The first thing I came across when I pulled into the park was the very nice nature center that looked pretty new. The interior was pretty sparse, but had plenty of potential to be a children’s learning center. Next to the center was a vegetation nature garden of sorts. It was a small circular path with a playground nearby. The camping area is located next to the center so it appears to be a place where the kids can play a little.DSC_2617.jpg

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Now on my visit I started at the nature center and hiked the 1 mile nature trail to the south. (The red trail.) The trail is a down-and-back style trail that loops around a little pond. There isn’t an actual trail map for Lake Iowa so I used Google Maps and created one.

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The nature trail (red) is a crushed gravel path surrounded by various plants and had quite a few small mammals, birds, and insects that created some good photos. I spent a lot of my time taking pictures and as such my pace was pretty slow. It took me about an hour, but I am happy with the pics. I could see a good number of fish in the pond as well. Even though it was short, it was a pretty enjoyable little hike for an unintended visit.

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The above map marks the trails the best I could figure out from the satellite view. The red trail once again is the nature trail, the yellow trail would be the options available going through the camping area, and the orange trail is the lake trail. There are three places to park along the orange trail and one next to the nature center. While you can park in any of the 4 spots in order to hike the trails anyway you would like, one route I would suggest is parking at the nature center as it would be the more trafficked area (and next to the ranger’s home). I would then hike clockwise to get rid of most of the road walking right off as most of it is on the northwestern section. Once you get to the yellow trail you can choose a couple of different routes; follow one road northwest directly back to the start, or follow another road to the south where you can pick one of three short trails to the pond on the red nature trail. From there you just head back to the nature center.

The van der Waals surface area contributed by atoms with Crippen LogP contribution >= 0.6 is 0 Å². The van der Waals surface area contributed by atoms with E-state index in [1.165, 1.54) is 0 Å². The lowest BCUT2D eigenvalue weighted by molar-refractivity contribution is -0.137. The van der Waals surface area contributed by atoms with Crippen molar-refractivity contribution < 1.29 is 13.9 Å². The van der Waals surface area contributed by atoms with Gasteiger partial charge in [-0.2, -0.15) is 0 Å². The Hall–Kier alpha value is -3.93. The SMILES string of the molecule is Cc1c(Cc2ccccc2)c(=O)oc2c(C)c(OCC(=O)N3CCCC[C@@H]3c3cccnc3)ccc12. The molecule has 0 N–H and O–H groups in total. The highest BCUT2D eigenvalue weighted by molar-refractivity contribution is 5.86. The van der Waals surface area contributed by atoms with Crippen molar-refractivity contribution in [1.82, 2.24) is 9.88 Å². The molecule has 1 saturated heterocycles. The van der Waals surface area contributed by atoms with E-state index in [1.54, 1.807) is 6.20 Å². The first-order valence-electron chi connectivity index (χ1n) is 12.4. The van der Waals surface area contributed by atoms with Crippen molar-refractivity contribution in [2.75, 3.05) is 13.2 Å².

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Overall a nice little park that should be accessible to anyone. I wish I were more prepared to hike the full lake trail, but it just means I’ll have to sneak over for a complete hike another time. So if you’re going to be in the area and looking for a place to stretch your legs it would be worth a short stop off. Especially if they continue to develop the nature center into the future.